Edward Nero, the white police officer who arrested Freddie Gray, a 25-year-old black man who died while in police custody in April 2015, was acquitted of all charges in Baltimore today.
Circuit Court Judge Barry Williams found Nero not guilty of second-degree assault, reckless endangerment and two counts of misconduct. Gray died of a spinal injury that he sustained while in a police van where he was shackled without a seatbelt. His death sparked widespread anti-police protests in Baltimore.
The verdict will undoubtedly raise tensions in the city, but Nero’s case may not be the most contentious of the six officers accused of playing a part in Gray’s arrest, including officer Caesar Goodson, who drove the police van.
Nero’s case centered on the circumstances of Gray’s arrest, rather than his subsequent death.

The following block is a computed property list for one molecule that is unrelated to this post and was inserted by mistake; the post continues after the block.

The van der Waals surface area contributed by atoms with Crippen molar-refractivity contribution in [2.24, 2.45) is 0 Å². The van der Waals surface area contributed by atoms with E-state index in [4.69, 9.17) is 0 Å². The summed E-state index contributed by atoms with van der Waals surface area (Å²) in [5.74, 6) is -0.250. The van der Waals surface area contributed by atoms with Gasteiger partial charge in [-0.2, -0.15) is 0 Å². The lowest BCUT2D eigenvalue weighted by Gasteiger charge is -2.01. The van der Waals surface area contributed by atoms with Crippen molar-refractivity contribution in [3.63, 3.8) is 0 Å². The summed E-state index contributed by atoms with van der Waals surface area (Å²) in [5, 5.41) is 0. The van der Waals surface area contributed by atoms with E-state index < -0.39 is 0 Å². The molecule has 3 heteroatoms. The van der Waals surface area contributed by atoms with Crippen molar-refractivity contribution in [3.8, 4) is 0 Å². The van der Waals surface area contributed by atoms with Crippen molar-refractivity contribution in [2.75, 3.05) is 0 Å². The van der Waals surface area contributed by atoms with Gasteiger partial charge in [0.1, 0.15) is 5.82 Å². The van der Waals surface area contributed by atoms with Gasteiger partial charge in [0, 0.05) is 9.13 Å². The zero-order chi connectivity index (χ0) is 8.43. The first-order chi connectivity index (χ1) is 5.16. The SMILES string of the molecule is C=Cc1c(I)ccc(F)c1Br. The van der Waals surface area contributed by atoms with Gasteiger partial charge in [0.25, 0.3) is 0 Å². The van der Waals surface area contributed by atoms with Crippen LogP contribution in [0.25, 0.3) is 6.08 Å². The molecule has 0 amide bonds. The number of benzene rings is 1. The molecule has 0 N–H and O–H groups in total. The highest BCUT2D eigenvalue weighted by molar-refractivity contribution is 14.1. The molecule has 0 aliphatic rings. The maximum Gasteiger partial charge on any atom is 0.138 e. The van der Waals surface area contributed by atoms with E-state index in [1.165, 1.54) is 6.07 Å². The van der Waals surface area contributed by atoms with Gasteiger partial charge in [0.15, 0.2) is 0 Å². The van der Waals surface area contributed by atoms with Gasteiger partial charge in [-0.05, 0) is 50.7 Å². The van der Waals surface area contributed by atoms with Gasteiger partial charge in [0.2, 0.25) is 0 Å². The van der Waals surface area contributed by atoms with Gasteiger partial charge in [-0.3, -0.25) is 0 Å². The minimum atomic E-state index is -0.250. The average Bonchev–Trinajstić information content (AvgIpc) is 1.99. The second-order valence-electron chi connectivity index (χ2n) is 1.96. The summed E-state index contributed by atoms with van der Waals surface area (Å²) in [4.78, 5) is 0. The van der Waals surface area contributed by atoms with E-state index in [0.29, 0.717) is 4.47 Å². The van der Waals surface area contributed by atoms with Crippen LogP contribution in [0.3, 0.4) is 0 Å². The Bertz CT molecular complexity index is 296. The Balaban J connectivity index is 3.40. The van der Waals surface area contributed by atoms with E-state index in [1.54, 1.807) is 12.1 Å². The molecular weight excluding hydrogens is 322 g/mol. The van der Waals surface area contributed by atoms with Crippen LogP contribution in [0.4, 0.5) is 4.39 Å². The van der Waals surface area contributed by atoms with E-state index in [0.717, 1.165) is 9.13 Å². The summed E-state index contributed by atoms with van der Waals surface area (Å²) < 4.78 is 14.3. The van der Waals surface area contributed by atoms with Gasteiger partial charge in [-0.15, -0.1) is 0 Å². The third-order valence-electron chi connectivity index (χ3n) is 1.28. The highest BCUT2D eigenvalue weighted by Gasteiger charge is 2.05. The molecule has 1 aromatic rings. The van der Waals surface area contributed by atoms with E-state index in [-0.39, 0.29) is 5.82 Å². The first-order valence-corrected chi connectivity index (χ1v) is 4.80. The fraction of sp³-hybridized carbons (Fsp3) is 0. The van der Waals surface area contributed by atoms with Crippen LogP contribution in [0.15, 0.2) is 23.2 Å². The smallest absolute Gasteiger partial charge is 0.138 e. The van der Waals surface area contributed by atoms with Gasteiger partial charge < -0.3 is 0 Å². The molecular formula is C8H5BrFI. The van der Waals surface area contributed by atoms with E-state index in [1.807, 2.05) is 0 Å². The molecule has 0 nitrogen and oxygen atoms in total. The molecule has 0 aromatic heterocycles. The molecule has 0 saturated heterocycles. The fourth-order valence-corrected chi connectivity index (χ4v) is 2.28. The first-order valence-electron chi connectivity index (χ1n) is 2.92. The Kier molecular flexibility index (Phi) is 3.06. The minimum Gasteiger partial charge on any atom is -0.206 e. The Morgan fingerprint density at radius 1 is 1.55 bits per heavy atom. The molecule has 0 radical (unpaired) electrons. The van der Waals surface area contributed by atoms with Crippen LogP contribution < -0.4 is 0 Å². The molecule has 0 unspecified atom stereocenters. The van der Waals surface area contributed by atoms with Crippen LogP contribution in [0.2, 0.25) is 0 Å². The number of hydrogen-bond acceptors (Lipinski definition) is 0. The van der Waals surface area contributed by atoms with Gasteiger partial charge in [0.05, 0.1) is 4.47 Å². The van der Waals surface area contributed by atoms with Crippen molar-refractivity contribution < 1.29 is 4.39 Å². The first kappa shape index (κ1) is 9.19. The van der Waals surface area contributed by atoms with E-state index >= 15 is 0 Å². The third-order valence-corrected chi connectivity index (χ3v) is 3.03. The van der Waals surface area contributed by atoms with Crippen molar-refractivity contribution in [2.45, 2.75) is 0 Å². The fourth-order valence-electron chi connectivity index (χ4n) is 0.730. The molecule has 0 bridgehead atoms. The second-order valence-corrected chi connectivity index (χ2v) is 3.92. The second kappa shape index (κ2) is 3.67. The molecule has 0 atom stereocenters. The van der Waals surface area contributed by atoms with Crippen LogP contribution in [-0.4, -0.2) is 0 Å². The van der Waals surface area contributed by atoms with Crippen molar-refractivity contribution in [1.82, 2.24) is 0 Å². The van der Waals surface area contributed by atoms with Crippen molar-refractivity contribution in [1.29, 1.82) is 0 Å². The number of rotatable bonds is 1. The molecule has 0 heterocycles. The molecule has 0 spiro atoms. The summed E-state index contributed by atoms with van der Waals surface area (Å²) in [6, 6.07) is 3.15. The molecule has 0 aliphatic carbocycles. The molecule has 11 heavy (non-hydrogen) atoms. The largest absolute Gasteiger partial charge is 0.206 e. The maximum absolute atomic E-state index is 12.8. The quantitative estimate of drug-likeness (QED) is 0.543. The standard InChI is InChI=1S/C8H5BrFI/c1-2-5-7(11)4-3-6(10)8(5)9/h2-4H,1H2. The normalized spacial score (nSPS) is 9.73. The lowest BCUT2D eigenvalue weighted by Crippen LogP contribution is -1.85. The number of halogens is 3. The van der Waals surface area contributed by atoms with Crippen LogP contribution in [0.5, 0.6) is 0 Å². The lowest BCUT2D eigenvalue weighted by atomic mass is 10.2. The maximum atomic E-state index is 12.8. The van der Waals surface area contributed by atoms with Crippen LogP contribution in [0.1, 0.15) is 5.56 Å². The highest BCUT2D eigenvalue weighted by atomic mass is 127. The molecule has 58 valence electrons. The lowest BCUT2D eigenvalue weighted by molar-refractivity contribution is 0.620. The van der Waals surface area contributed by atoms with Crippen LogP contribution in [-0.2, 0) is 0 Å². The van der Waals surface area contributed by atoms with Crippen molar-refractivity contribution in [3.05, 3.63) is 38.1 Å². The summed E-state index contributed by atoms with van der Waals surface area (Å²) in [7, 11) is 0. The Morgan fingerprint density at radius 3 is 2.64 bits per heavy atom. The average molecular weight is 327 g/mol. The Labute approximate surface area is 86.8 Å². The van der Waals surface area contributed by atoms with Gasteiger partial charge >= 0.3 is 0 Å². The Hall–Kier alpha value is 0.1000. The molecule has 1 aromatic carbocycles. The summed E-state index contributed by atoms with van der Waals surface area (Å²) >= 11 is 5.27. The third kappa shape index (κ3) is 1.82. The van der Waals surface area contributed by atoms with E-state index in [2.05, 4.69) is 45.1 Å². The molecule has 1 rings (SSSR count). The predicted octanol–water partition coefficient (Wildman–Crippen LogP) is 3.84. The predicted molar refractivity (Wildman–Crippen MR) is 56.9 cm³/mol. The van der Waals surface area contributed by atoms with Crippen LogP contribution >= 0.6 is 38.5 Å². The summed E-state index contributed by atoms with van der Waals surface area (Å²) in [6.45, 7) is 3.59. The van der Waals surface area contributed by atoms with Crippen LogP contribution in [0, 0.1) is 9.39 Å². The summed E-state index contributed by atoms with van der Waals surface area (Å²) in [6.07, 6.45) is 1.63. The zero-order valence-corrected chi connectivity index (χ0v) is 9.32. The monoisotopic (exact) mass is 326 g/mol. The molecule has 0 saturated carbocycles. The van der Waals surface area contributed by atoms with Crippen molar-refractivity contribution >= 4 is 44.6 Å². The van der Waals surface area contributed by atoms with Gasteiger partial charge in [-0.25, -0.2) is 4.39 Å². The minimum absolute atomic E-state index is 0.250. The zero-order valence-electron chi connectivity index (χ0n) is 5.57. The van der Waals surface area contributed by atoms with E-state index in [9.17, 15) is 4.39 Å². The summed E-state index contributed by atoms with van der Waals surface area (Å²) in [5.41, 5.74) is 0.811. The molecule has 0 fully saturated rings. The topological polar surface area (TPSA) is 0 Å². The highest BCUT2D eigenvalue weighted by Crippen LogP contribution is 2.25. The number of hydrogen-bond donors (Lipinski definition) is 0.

Prosecutors alleged that the decision by Nero to handcuff and transport Gray before he was questioned was itself illegal. The case was decided by judge Barry Williams, rather than a jury, at Nero’s request.
“So, every time there’s an arrest without probable justification – it is a crime?” the judge asked.
“We believe that the search and arrest without justification are assault, your honor,” Janice Bledsoe, the deputy state’s attorney answered. “That’s what happens in the city all the time. People get jacked up in the city all the time,” she said in her closing argument.
“That’s a separate issue,” Williams responded.
The city of Baltimore has already paid $6.4 million to settle a lawsuit by Gray’s family.
The follows the pattern of many recent police killings, in which the victims’ families receiving millions of dollars in settlement deals while the officers themselves went unpunished, including the deaths of Tamir Rice in Cleveland and Eric Garner in New York.